This is what the certificate looks like that the state is requiring a hunter fill out, sign and carry with their hunting license to hunt with a crossbow this season. This form can be found and printed out at www.dec.ny.gov/docs/wildlife_pdf/crossbowform.pdf
There seems to be some confusion regarding the new legislation that allows crossbow use during the upcoming 2011 big game season, and with good reason. I’ve seen very little in print since the governor signed the legislation into law last year.
The reality is it is going to affect few people, unless you’re a purist who would rather hunt with a crossbow during regular season than a high-powered rifle.
In my opinion, it’s not much of a decision.
For those who have not read the law, crossbows are legal this year only during the early bear season, regular firearms seasons, late muzzleloader seasons, and the special firearms season in Suffolk County.
They cannot be used by the elderly or handicapped, cannot be used during any bow seasons or in any archery only areas and cannot be used during the muzzleloader season in the northern zone.
They can only be used to hunt deer or bear, and cannot be used during any small game seasons or to hunt turkey.
To possess a crossbow to hunt deer or bear, all you need to do is read a short form about the rules and legal requirements, sign a business-card-size certificate and carry it with you with your big game license. You can print out the form online at www.dec.ny.gov/docs/wildlife_pdf/crossbowform.pdf.
That’s it — no special crossbow education class to sit through and no extra fee to pay for a separate license.
While the new crossbow legislation does crack the door to crossbow use in the Empire State, it is painfully obvious that there are plenty of special interest groups still holding the door securely shut on the other side.
The fact that the law doesn’t even allow the elderly or handicapped to use crossbows during bow season — something that is nearly universally supported by all user groups — is evidence of that.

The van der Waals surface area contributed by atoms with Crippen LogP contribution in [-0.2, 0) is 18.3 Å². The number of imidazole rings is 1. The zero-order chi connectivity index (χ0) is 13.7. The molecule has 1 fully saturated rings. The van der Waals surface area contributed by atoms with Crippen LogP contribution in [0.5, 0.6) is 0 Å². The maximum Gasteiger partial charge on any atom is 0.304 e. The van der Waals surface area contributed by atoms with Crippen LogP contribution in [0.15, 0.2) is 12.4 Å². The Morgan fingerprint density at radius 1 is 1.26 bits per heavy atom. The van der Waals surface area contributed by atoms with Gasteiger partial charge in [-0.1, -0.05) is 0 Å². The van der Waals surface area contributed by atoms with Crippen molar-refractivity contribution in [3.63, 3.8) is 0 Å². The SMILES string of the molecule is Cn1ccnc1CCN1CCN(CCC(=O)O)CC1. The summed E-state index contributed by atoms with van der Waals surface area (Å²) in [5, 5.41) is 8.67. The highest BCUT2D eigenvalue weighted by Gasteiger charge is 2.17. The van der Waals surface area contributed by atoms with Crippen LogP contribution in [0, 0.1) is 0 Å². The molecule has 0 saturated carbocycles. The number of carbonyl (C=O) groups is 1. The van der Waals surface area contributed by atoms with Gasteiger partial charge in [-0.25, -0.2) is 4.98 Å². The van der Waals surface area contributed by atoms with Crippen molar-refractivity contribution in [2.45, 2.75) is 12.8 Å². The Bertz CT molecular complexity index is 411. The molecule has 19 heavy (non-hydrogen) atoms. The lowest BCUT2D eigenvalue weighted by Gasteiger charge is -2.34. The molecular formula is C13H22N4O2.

Whitetail Classic free this season
Tony McCutcheon, creator of the New York Whitetail Classic, is opening the statewide big buck contest to anyone who would like to sign up, free of charge.
In a prepared statement, McCutcheon said there has been a significant drop in participation during recent years, a drop he attributes to the economy. In response, this year’s 2011 contest will be free to everyone who enters and hunters will be able to enter anytime during the season.
Hunters must enter the contest at least 24 hours before taking a deer. Sign-up sheets will be available at a number of supporting businesses and online at www.nywhitetailclassic.com. Final deadline for entry is Dec. 10. Certificates will be issued as prizes, recognizing hunters with the biggest bucks entered this season. A scoring session, will be held Jan. 14, 2012, with the location and time to be announced later.
Lease looking for members
The KC Brook Club, formerly East River Club in Tahawus, is seeking new members and I promised member Alan Huggard I’d give them a plug in this column.
The club encompasses 2,800 acres of former Finch, Pruyn land and contains four camps. There are currently 21 members, but the group would like to boost that number to 32.
I’ve personally hunted some of this area and it is definitely pretty country with great genetics for big deer. Alan tells me the crew are all tight-knit and the camaraderie is second to none. He said the recreational opportunities for members and their families do not end with deer hunting — there are miles of roads and trails for everything from hiking to cross country skiing to snowmobiling.
To find out more, or to take a tour of the property, contact Alan Huggard in Wevertown at (518) 251-3563.
John Gereau is managing editor of Denton Publications and an avid outdoorsman. His column appears regularly. He can be reached at email@example.com